Sony’s PS5 teardown
A seven-minute PS5 teardown video was released by Sony. This PS5 teardown provides us the best look at the PS5 so far, including all its internal components and how the sides are removable. The teardown is led by Yasuhiro Ootori, head of Sony’s mechanical design for the PS5, noting that the entire rear of the PS5 is designed to exhaust air from the console.
Sony uses a base on PS5 that is held in place with a screw when it’s oriented vertically and clipped to the side of the console if you’re planning to use it horizontally. By lifting them and sliding them off, the white panels on either side of the console can be easily removed. This exposes the main cooling fan at the top of PS5 which can draw air from either side. Two dust catchers are also used by the Sony that can be vacuumed out through two holes.
The teardown also provides us with a first look at expandable storage through an M.2 slot that is accessible once the side panels are removed. In order to upgrade the storage PS5 owners will be able to buy their own PCIe 4.0 compatible drives in the next-gen console.
The rest of the teardown video from Sony also shows how serviceable this console is going to be. It is apparent that Sony has thoughtfully designed this to make it simple for reparability and serviceability. You can easily remove the Blu-ray drive and even the processor, memory, and SSD parts are easy to access. You can quickly detach the 350-watt power supply as well.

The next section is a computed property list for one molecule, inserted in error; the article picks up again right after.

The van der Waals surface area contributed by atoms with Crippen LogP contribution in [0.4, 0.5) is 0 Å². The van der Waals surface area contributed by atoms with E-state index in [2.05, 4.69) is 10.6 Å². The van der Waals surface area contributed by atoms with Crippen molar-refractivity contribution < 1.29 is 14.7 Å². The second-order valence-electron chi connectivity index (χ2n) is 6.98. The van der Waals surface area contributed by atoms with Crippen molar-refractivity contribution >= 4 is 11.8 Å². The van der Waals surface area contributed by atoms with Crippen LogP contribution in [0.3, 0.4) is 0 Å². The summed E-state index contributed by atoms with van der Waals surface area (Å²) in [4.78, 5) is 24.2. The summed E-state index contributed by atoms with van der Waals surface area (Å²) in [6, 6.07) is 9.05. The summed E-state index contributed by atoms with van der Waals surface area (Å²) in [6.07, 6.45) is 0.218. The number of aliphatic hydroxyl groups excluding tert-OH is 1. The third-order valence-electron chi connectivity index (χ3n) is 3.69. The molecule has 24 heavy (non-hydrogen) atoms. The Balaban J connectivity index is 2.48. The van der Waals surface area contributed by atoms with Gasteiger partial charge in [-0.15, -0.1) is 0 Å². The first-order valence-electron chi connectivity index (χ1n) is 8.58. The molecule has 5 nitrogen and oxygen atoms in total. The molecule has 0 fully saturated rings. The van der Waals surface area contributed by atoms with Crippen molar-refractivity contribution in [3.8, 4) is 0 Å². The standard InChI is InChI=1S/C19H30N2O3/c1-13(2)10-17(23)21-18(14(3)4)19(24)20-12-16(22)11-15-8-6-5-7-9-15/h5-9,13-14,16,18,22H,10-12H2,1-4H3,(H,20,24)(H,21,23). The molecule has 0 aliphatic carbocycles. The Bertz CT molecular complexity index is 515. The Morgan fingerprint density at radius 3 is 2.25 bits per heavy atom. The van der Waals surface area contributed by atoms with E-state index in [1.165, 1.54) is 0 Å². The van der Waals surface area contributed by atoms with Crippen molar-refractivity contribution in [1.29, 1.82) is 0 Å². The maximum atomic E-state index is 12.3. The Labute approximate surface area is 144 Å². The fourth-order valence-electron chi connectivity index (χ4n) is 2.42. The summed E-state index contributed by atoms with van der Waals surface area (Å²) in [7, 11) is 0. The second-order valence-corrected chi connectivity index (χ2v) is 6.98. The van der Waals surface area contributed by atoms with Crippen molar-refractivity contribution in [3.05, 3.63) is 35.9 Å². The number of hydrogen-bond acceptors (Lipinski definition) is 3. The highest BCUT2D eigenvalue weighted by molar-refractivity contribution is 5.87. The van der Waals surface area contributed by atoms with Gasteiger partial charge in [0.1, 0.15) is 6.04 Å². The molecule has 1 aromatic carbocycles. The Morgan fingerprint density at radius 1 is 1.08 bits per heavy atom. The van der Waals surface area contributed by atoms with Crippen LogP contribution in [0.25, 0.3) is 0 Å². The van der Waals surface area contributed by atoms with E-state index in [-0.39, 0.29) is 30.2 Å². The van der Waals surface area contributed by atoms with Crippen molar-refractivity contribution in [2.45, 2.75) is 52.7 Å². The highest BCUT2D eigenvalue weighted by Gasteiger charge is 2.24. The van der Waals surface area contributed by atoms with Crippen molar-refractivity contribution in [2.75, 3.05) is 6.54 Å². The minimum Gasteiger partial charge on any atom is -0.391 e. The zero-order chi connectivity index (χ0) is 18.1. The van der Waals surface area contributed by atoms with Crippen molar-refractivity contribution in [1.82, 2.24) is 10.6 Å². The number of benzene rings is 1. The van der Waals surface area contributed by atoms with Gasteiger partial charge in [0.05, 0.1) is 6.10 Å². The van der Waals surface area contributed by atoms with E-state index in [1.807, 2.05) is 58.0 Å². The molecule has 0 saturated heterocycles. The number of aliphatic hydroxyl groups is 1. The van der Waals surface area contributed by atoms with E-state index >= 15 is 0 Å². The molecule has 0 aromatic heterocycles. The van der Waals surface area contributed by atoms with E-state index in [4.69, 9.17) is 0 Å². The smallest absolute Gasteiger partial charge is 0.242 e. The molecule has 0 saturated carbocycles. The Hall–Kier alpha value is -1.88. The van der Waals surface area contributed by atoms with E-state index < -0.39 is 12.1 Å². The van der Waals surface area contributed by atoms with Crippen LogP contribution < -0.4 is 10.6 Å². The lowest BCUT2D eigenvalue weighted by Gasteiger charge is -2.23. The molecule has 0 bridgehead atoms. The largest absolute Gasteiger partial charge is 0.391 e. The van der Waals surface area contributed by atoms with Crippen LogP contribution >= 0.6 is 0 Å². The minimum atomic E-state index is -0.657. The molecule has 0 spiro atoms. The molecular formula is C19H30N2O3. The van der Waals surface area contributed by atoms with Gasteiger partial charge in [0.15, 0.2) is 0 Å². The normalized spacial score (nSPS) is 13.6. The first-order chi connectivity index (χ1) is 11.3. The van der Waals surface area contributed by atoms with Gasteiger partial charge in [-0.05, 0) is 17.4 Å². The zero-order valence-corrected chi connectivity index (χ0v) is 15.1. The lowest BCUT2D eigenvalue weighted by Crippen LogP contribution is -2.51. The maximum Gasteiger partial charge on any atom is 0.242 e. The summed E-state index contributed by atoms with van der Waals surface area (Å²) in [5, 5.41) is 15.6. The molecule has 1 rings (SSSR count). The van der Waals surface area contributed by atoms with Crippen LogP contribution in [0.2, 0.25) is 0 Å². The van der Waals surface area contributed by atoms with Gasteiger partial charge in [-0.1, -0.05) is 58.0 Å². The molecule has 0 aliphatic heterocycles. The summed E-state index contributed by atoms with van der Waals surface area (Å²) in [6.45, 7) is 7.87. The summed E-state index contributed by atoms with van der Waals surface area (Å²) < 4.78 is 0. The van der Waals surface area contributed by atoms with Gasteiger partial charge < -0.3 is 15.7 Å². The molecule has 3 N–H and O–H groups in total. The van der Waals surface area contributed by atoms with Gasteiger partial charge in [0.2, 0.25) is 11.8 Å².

A wide 120 mm diameter, 45 mm thick, double-sided air intake cooling fan is used by Sony in PS5. Sony also uses a heatsink to assist with cooling, with airflow that Sony claims can “achieve the same performance as a vapour chamber.” For cooling performance, the PS5 also uses liquid metal, which should also help minimize the normal fan noise on the PS4.
Liquid Metal For Cooling
Sony says it’s been working on this liquid metal cooling for two years, with different testing to ensure it’s a reliable long-term solution. It is a thermal conductor that sits between the SoC and the heat sink and should improve the cooling efficiency significantly.
Sony says it has spent five years designing and creating the PS5 and has concentrated on reducing noise levels and improving its methods of cooling. It is encouraging to learn that the previous PS4 Pro suffered from noise issues that Sony quietly resolved with updated versions.
“We’ve also highlighted the mechanism in the video that we’ve incorporated into the PS5 console to make the operating sounds even quieter,” explains Masayasu Ito, head of hardware engineering and operation at Sony Interactive Entertainment. “After an extensive and complex trial and error process, we were pleased with the end result and I can not wait for our fans to get their hands on the PS5 console and ‘hear’ it for themselves.”
Sony’s PlayStation 5 console will go on sale in the US on November 12th for $499 ($399 for the Digital Edition) and on 19th November in India for Rs.49,000-Rs.50,000 (Rs.35,000-Rs.40,000 for Digital Edition) along with other parts of the world.